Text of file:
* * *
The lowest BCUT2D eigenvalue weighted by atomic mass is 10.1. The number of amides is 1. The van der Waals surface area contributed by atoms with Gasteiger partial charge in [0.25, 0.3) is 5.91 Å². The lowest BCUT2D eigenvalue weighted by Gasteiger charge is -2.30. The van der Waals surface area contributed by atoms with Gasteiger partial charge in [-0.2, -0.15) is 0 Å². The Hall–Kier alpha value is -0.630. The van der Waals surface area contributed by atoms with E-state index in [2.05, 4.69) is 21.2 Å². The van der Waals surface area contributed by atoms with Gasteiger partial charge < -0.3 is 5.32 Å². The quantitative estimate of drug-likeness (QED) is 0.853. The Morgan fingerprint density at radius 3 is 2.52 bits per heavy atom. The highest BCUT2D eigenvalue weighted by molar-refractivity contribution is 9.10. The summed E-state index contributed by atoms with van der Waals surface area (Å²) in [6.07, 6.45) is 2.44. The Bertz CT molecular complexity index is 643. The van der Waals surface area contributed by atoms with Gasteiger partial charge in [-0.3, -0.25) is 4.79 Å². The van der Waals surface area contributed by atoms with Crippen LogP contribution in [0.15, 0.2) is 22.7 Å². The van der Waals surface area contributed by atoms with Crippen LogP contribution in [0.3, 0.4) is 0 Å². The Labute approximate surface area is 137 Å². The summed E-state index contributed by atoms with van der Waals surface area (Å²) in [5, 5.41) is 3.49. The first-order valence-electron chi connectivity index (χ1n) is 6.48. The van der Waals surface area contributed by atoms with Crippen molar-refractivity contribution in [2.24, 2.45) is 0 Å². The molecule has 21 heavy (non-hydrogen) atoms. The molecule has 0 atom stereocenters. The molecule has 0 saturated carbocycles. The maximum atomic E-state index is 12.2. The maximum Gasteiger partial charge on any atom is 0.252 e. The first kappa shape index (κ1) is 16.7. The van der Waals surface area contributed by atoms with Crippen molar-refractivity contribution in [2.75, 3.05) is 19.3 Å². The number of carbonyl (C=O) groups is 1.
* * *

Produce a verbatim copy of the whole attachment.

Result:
The lowest BCUT2D eigenvalue weighted by atomic mass is 10.1. The number of amides is 1. The van der Waals surface area contributed by atoms with Gasteiger partial charge in [0.25, 0.3) is 5.91 Å². The lowest BCUT2D eigenvalue weighted by Gasteiger charge is -2.30. The van der Waals surface area contributed by atoms with Gasteiger partial charge in [-0.2, -0.15) is 0 Å². The Hall–Kier alpha value is -0.630. The van der Waals surface area contributed by atoms with E-state index in [2.05, 4.69) is 21.2 Å². The van der Waals surface area contributed by atoms with Gasteiger partial charge < -0.3 is 5.32 Å². The quantitative estimate of drug-likeness (QED) is 0.853. The Morgan fingerprint density at radius 3 is 2.52 bits per heavy atom. The highest BCUT2D eigenvalue weighted by molar-refractivity contribution is 9.10. The summed E-state index contributed by atoms with van der Waals surface area (Å²) in [6.07, 6.45) is 2.44. The Bertz CT molecular complexity index is 643. The van der Waals surface area contributed by atoms with Gasteiger partial charge in [-0.3, -0.25) is 4.79 Å². The van der Waals surface area contributed by atoms with Crippen LogP contribution in [0.15, 0.2) is 22.7 Å². The van der Waals surface area contributed by atoms with Crippen LogP contribution in [0.3, 0.4) is 0 Å². The Labute approximate surface area is 137 Å². The summed E-state index contributed by atoms with van der Waals surface area (Å²) in [5, 5.41) is 3.49. The first-order valence-electron chi connectivity index (χ1n) is 6.48. The van der Waals surface area contributed by atoms with Crippen molar-refractivity contribution in [2.24, 2.45) is 0 Å². The molecule has 21 heavy (non-hydrogen) atoms. The molecule has 0 atom stereocenters. The molecule has 0 saturated carbocycles. The maximum atomic E-state index is 12.2. The maximum Gasteiger partial charge on any atom is 0.252 e. The first kappa shape index (κ1) is 16.7. The van der Waals surface area contributed by atoms with Crippen molar-refractivity contribution in [2.75, 3.05) is 19.3 Å². The number of carbonyl (C=O) groups is 1.